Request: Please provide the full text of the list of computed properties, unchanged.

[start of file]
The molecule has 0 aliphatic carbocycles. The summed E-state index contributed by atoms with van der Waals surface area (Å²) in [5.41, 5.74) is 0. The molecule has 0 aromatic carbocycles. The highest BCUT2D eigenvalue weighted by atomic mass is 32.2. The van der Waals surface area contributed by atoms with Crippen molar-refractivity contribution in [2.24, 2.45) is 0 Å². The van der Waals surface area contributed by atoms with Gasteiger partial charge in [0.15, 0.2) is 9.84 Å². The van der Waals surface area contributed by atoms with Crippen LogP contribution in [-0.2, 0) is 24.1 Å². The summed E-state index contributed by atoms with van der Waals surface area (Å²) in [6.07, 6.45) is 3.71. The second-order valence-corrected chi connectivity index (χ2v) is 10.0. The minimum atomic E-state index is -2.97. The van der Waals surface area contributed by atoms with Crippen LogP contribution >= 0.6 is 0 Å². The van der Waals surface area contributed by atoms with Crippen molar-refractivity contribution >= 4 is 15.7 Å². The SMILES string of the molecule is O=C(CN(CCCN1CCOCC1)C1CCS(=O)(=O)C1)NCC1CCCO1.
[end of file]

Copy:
The molecule has 0 aliphatic carbocycles. The summed E-state index contributed by atoms with van der Waals surface area (Å²) in [5.41, 5.74) is 0. The molecule has 0 aromatic carbocycles. The highest BCUT2D eigenvalue weighted by atomic mass is 32.2. The van der Waals surface area contributed by atoms with Crippen molar-refractivity contribution in [2.24, 2.45) is 0 Å². The van der Waals surface area contributed by atoms with Gasteiger partial charge in [0.15, 0.2) is 9.84 Å². The van der Waals surface area contributed by atoms with Crippen LogP contribution in [-0.2, 0) is 24.1 Å². The summed E-state index contributed by atoms with van der Waals surface area (Å²) in [6.07, 6.45) is 3.71. The second-order valence-corrected chi connectivity index (χ2v) is 10.0. The minimum atomic E-state index is -2.97. The van der Waals surface area contributed by atoms with Crippen LogP contribution >= 0.6 is 0 Å². The van der Waals surface area contributed by atoms with Crippen molar-refractivity contribution >= 4 is 15.7 Å². The SMILES string of the molecule is O=C(CN(CCCN1CCOCC1)C1CCS(=O)(=O)C1)NCC1CCCO1.